Would you stay in a love hotel?
Love hotel, would you stay?
Oh no, no, no!
Depends on how much?
So big, in fact, that here in South Korea, it has just born the country’s latest $1 billion start-up – online budget hotel bookings platform Yanolja, which means “hey, let’s play” in Korean.
It is South Korea’s eighth unicorn, and has made a superstar of its once impoverished founder.
South Korea's relationship with the amorous accommodation hasn’t always been one of affection. Understanding its new allure requires going back to its sordid roots.
Love Hotels are a type of short-term, pay-per-hour accommodation. They originate in Japan, where for centuries they’ve been providing couples a discreet place for intimacy.
But in the late 1960s, the underground industry gained prominence with the launch of the first eponymous “Love Hotel" in Osaka.
Adorned with a rotating, neon sign and offering guests hourly rates for a quote “rest,” the accommodation tapped into society’s growing sexual liberalisation, and paved the way for a new wave of pay-per-hour love hotels — each more exotic and erotic than the last.
The industry’s rise coincided with a widespread tightening of prostitution laws in Asia. The trend didn't go unnoticed, and quickly spawned negative associations of love hotels as breeding grounds for illicit activities and extramarital affairs.
But that didn’t stop their international expansion. Today, few countries have been left untouched by the craze. The hotels’ ubiquity even scored them an iconic emoji in 2015.
Back here in South Korea, love hotels rose to prominence in the late 1980s with the Seoul Olympic Games. Their seedy associations have long been a source of embarrassment. But in 2005, one man sought to change that.
For Yanolja founder Su-Jin Lee, love hotels had always been a source of sanctuary. Orphaned at a young age, Lee started as a janitor at a love hotel when he was 23. It offered a place to stay and a steady wage. So when an anti-prostitution law passed in 2004 threatened to kill the industry, he saw an opportunity.
The discreet accommodations traditionally relied on walk-in customers. So Lee started by creating an online advertising platform to attract new guests.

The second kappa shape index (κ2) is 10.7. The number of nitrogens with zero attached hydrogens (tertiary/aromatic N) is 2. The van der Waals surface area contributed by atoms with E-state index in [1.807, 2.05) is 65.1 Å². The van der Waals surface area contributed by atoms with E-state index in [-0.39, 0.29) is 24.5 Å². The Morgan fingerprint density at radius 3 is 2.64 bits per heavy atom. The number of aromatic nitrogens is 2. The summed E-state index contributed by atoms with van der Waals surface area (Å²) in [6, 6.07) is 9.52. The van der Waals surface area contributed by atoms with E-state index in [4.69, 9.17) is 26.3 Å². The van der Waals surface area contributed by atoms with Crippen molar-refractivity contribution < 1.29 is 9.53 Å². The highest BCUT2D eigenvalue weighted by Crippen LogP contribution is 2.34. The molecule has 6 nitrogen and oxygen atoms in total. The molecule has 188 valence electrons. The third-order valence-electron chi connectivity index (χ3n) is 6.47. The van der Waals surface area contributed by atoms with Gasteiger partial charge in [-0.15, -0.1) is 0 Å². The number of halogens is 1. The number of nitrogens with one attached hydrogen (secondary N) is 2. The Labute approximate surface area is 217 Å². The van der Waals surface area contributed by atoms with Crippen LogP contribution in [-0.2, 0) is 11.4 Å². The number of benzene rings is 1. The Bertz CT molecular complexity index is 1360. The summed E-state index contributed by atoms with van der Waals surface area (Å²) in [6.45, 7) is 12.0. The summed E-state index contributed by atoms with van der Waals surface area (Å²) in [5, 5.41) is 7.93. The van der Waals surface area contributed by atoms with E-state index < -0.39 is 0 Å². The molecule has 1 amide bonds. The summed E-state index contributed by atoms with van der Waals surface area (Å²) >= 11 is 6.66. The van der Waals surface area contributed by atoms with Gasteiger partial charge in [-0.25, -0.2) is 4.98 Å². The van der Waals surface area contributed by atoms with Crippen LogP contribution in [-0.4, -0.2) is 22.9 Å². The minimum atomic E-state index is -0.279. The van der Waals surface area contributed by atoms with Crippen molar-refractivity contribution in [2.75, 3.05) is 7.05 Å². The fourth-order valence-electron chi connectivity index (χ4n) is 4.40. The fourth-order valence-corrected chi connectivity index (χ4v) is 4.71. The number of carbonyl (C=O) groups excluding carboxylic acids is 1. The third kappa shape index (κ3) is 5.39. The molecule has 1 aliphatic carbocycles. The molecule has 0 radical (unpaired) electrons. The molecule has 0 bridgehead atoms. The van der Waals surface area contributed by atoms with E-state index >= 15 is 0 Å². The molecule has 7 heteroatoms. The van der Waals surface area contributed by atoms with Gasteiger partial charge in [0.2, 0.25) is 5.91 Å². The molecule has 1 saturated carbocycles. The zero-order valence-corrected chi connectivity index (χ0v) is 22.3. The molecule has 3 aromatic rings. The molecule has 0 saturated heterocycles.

But it was with the launch of love hotel bookings site Yanolja in 2007 that the business really began to take off.
Yanolja, especially Su-Jin Lee, they are thinking what are the pain points nobody understands or nobody finds out?
Lee also offered renovation services under the Yanolja franchise, which helped love hotels clean up their acts and target new customer bases.
Chief among those were two major segments: Young couples and budget travelers seeking short-term accommodation.
In South Korea, it’s typical for young people to live with their parents until marriage.
With rising living costs and a slumping marriage rate, that phenomenon has been exacerbated. Estimates suggest 57 percent of young South Koreans live at home well into adulthood, making love hotels an appealing escape for couples wanting to get away from the prying eyes of parents.
Meanwhile, growing travel appetites have increased demand for new types of accommodation. In South Korea, online travel sales have nearly doubled in the past five years and the country now represents one of Asia’s largest tourism markets.
Travel industry is really growing fast in South Korea. It’s because South Koreans consumers’ attitudes have been significantly changing, as millennials put their priority on their working-life balance. In addition, the government limited the maximum working hours to 52 hours per week from last year. This kind of government activity also encourages travel industries.
Those trends led Yanolja to expand into its own line regular hotels and guest houses as well. It has recorded an annual growth rate of more than 70 percent over the past five years.
The platform, which makes its money off of commission, has 32 million downloads and 3 million monthly active users. It now hosts more than 20,000 partner accommodations across South Korea. That’s almost half of the country’s some 46,000 registered inns and guesthouses, whose annual revenues exceed $3.6 billion.
The hotel is one of the items, but we are pursuing to realize a total package for the users. So Yanolja is providing restaurant and activity, leisure tickets, transportation, and the others.
That expansion has proven appealing for investors, too. In June 2019, a $180 million funding round pushed Yanolja to a valuation of more than $1 billion, making it the latest travel-tech unicorn to follow in the footsteps of Airbnb, OYO and Klook.
I think the reason why we can be a unicorn is because Yanolja is number one hotel in Korea. But it’s just the beginning, I think. So we are trying to be a number one globally.
Now Yanolja wants to tap into more growing markets. The business has ventured into leisure bookings and now offers its renovation services to other commercial properties, ranging from bookstores to healthcare centers.
It has also developed its own hotel management software to sell to partners and fuel its wider growth plans across Asia Pacific.